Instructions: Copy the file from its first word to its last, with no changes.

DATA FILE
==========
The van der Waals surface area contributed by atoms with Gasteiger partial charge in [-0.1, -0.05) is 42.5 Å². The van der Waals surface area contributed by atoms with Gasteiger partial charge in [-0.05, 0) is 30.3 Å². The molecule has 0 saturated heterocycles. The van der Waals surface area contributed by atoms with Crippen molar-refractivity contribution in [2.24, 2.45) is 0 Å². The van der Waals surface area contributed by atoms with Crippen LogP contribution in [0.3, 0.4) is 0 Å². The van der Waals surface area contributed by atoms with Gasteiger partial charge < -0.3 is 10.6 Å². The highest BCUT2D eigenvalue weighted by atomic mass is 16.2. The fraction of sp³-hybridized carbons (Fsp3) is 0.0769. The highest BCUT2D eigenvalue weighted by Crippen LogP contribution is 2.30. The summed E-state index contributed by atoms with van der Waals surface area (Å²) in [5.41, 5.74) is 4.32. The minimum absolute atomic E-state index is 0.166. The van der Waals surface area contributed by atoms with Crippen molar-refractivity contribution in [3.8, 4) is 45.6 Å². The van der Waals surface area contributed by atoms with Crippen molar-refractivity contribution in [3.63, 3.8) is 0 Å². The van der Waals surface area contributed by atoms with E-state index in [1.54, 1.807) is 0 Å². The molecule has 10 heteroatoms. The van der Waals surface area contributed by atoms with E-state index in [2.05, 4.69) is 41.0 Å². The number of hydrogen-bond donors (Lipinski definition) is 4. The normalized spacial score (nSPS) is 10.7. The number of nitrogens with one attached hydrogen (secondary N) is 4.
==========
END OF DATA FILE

The van der Waals surface area contributed by atoms with Gasteiger partial charge in [-0.1, -0.05) is 42.5 Å². The van der Waals surface area contributed by atoms with Gasteiger partial charge in [-0.05, 0) is 30.3 Å². The molecule has 0 saturated heterocycles. The van der Waals surface area contributed by atoms with Crippen molar-refractivity contribution in [2.24, 2.45) is 0 Å². The van der Waals surface area contributed by atoms with Crippen LogP contribution in [0.3, 0.4) is 0 Å². The van der Waals surface area contributed by atoms with Gasteiger partial charge < -0.3 is 10.6 Å². The highest BCUT2D eigenvalue weighted by atomic mass is 16.2. The fraction of sp³-hybridized carbons (Fsp3) is 0.0769. The highest BCUT2D eigenvalue weighted by Crippen LogP contribution is 2.30. The summed E-state index contributed by atoms with van der Waals surface area (Å²) in [5.41, 5.74) is 4.32. The minimum absolute atomic E-state index is 0.166. The van der Waals surface area contributed by atoms with Crippen molar-refractivity contribution in [3.8, 4) is 45.6 Å². The van der Waals surface area contributed by atoms with Crippen molar-refractivity contribution in [3.63, 3.8) is 0 Å². The van der Waals surface area contributed by atoms with E-state index in [1.54, 1.807) is 0 Å². The molecule has 10 heteroatoms. The van der Waals surface area contributed by atoms with E-state index in [2.05, 4.69) is 41.0 Å². The number of hydrogen-bond donors (Lipinski definition) is 4. The normalized spacial score (nSPS) is 10.7. The number of nitrogens with one attached hydrogen (secondary N) is 4.